15. Lewis Henry Morgan (1818 – 1881) 1851 League of the Iroquois 1871 Systems of Consanguinity and Affinity 1877 Ancient Society

  16. Assumptions of Nineteenth Century Evolutionism 1. Like the natural world the cultural world is governed by laws that science can discover. 2. These laws operated on the distant past as they do on the present. - Uniformitarianism 3. The present grows out of the past by a continuous process - developmentalism 4. This growth is simple to complex. 5. All humans share a single psychic nature – are rational 6. The moving force of cultural development is interaction with the environment.

  17. Assumptions of Nineteenth Century Evolutionism Continued 7. Different development is due to different environments. 8. These differences can be measured. 9. In these terms cultures can be ordered in a hierarchical manner. 10. Certain contemporary cultures are like earlier stages. 11. In the absence of data these stages can be reconstructed by the comparative method. 12. The results of the comparative method can be confirmed by the study of survivals.

  18. CRITIQUE OF EVOLUTIONISM Is the Central Tenet Valid? Is it Ethnocentric? Did the Data support the theory? Is the Doctrine of survivals valid?

  19. The Growth of Fieldwork N. Chagnon in Brazil with the Yanomamo

  20. 3 Impetuses • Increasing knowledge of other cultures • dissatisfaction with the quality and quantity of much of the data contained in the ethnological writings • the belief that the ‘savage’ tribes in their ‘natural’ state were rapidly disappearing in the face of contact with the more civilized nations

  21. Increasing knowledge of other cultures • Explorers and travellers were replaced by government officials and missionaries who formed a closer association with the people they were in contact with. • Appearance of Literary journals such as • TheFortnightly Review (1865-1934), • The Nineteenth Century (1877), • The Academy (1871) • The Contemporary Review (1866- ) • First Monographs • e.g. The Native Tribes of Central Australia (1899), B. Spencer and F. Gillen • Questionnaires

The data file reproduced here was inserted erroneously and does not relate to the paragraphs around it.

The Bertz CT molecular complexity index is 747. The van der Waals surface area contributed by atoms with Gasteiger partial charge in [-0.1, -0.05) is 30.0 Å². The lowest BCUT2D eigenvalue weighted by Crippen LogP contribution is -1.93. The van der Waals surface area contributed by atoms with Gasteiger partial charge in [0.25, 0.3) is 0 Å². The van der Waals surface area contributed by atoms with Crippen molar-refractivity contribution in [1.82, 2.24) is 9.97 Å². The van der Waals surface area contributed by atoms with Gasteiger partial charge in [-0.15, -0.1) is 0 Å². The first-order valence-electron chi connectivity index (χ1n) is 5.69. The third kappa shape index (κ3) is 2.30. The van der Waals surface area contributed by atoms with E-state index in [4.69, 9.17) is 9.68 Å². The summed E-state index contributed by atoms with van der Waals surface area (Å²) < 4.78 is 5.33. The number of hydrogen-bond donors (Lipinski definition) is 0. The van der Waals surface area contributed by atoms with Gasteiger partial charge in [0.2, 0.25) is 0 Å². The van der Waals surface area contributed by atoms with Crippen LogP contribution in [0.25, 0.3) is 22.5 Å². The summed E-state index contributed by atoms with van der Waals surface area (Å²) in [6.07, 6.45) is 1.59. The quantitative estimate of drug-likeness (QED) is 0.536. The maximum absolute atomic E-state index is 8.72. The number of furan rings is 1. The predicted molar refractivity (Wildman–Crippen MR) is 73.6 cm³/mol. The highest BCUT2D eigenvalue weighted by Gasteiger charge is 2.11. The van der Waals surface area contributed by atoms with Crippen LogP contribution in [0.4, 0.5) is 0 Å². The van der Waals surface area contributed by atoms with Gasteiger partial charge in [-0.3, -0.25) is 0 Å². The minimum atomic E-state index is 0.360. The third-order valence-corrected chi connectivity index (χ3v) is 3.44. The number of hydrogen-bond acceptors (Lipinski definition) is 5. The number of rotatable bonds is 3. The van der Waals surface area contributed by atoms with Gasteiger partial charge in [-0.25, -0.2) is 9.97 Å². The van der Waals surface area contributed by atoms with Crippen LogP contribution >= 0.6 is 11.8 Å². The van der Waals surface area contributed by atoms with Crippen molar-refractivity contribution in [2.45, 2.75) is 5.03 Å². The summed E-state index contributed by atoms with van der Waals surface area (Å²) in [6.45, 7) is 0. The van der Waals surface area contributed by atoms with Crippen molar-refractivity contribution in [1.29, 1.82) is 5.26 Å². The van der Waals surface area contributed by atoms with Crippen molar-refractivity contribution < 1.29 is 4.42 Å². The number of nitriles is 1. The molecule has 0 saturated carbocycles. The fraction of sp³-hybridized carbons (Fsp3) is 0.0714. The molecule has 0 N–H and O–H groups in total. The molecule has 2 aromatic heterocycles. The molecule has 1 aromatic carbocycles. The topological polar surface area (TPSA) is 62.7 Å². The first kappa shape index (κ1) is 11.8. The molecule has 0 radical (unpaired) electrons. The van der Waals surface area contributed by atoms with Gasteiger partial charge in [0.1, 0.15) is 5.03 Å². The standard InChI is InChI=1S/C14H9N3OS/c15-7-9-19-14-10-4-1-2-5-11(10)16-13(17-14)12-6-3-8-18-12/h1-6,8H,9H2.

22. Notes and Queries on Anthropology 1874 Purpose: `to promote accurate anthropological observation on the part of travellers, and to enable those who are not anthropologists to supply the information, which is needed for the scientific study of anthropology at home' (BAAS 1874: vii).

  23. Fear that “primitive” tribes were rapidly disappearing • Tierra del Fuego has probably been inhabited for at least 9000 years. • Around 1880 there were between 3500 and 4000 Ona • In 1919 there were < 300 • By 1930 < 100 Ona remained. • the last full-blooded Ona died in 1977. Onas hunting in Tierra Del Fuego c. 1900 `In view of the fast vanishing "primitive" cultures, and the rapid extinction of some of the more primitive and ethnologically interesting races the importance of such efforts to secure information ere it is too late cannot be over-estimated' (Balfour 1905: 15).